EDI is generally classified as two different standards. X12 is widely adopted in North America and EDIFACT is leveraged in Europe and APAC. These standards are used to provide a governing schema for how to trade with another company. The standards are defined by unique characteristics that make EDI what it is. EDI transactions are made of multiple segments, elements, qualifiers and loops.
Segments contain unique elements. These elements are position based. In X12 they are separated by an asterisk.
Diving deeper into an EDI transaction, we encounter the concept of “qualifiers.” Qualifiers are unique identifiers that describe the data in the transaction. For example, below ST in the N1 segment means Ship-To Address. You could also see a qualifier like SF (ship-from) or BT (bill-to).
Segments can loop as well. This means that you can have a segment appear multiple times, depending on what the trading partner guidelines describe. In the screenshot below, we can see that the N1 segment appears multiple times. This means that there are multiple addresses listed in this transaction.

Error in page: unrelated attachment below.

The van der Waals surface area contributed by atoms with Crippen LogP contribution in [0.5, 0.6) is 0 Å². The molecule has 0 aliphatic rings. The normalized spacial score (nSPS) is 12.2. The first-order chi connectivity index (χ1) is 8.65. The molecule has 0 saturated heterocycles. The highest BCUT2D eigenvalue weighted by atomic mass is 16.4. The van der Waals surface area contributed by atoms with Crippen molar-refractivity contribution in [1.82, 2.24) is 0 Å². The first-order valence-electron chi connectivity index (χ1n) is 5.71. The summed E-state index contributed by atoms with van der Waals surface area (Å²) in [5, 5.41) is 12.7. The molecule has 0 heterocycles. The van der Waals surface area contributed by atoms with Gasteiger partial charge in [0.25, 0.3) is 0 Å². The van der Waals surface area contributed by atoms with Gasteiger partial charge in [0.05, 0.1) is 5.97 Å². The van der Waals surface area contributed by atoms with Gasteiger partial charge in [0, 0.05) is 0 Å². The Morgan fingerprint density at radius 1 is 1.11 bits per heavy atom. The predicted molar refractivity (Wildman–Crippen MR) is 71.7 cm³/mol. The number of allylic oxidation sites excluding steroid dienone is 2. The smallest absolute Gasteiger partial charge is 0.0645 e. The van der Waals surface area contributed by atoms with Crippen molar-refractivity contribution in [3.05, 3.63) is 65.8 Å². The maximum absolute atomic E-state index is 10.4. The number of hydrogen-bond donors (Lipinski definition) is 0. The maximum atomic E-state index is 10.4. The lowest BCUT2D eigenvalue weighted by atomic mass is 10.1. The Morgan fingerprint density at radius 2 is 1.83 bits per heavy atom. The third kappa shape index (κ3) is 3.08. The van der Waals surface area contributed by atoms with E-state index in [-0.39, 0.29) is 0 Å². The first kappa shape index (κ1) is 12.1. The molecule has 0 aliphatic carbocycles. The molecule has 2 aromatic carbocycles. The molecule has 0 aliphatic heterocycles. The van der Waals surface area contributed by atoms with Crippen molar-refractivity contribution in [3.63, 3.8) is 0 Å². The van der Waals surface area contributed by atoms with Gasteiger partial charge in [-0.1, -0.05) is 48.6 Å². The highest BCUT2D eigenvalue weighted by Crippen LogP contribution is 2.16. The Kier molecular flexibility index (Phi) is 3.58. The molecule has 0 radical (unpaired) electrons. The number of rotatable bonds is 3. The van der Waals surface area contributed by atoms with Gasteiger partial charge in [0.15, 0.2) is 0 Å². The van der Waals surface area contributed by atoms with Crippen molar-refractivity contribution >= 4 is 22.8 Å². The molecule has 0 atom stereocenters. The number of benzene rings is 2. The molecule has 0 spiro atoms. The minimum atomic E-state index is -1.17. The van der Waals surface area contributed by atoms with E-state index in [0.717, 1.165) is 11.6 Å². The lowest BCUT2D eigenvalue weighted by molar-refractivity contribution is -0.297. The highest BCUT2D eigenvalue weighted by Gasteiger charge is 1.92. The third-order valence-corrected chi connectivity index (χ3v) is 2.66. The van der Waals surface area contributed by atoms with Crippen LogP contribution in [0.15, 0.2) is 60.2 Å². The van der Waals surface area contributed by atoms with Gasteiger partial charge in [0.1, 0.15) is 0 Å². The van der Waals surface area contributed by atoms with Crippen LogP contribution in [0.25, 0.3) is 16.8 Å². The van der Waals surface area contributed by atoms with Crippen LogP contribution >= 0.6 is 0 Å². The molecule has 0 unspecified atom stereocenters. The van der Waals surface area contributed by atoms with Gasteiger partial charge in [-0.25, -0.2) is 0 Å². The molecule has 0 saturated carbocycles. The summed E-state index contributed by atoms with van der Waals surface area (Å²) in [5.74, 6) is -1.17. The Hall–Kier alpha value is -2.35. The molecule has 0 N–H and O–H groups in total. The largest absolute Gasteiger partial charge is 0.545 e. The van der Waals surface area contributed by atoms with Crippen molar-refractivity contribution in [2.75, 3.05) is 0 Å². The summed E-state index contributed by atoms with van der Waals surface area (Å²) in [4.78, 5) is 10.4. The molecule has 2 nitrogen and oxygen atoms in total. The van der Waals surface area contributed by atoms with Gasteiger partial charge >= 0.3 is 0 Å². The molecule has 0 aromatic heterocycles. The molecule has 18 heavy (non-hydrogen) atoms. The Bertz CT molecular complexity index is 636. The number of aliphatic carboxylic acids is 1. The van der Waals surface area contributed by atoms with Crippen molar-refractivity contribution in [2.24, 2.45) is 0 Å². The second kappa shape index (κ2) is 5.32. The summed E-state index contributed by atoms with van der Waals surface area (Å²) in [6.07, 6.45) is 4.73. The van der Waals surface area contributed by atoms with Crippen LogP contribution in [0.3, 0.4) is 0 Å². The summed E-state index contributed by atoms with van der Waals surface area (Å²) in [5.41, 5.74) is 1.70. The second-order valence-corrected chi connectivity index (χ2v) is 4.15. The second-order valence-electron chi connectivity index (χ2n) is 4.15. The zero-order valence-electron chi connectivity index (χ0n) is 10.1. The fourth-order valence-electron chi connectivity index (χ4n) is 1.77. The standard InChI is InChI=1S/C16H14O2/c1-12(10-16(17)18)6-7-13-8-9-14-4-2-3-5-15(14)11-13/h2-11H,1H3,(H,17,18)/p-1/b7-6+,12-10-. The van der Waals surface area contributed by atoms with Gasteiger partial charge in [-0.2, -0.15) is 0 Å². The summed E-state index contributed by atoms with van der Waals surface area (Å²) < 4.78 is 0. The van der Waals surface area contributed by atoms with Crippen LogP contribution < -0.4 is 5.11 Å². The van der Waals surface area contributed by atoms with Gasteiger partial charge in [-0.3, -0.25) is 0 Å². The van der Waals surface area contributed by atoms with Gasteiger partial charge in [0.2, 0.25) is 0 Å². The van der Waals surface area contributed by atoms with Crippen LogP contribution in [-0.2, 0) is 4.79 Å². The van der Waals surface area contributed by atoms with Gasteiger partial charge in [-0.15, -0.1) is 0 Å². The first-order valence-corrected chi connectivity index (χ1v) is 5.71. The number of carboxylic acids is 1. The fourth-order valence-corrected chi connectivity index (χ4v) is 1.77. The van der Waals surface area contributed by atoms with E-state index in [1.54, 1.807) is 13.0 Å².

Following translation, the business documents are transmitted to a partner using a communication channel like AS2 or another secure internet protocol such as SFTP. In some cases, a third-party EDI network provider or VAN provider is used to transmit the documents. After receiving the EDI documents, the receiver then uses EDI translation software to convert the documents to data in their internal formats.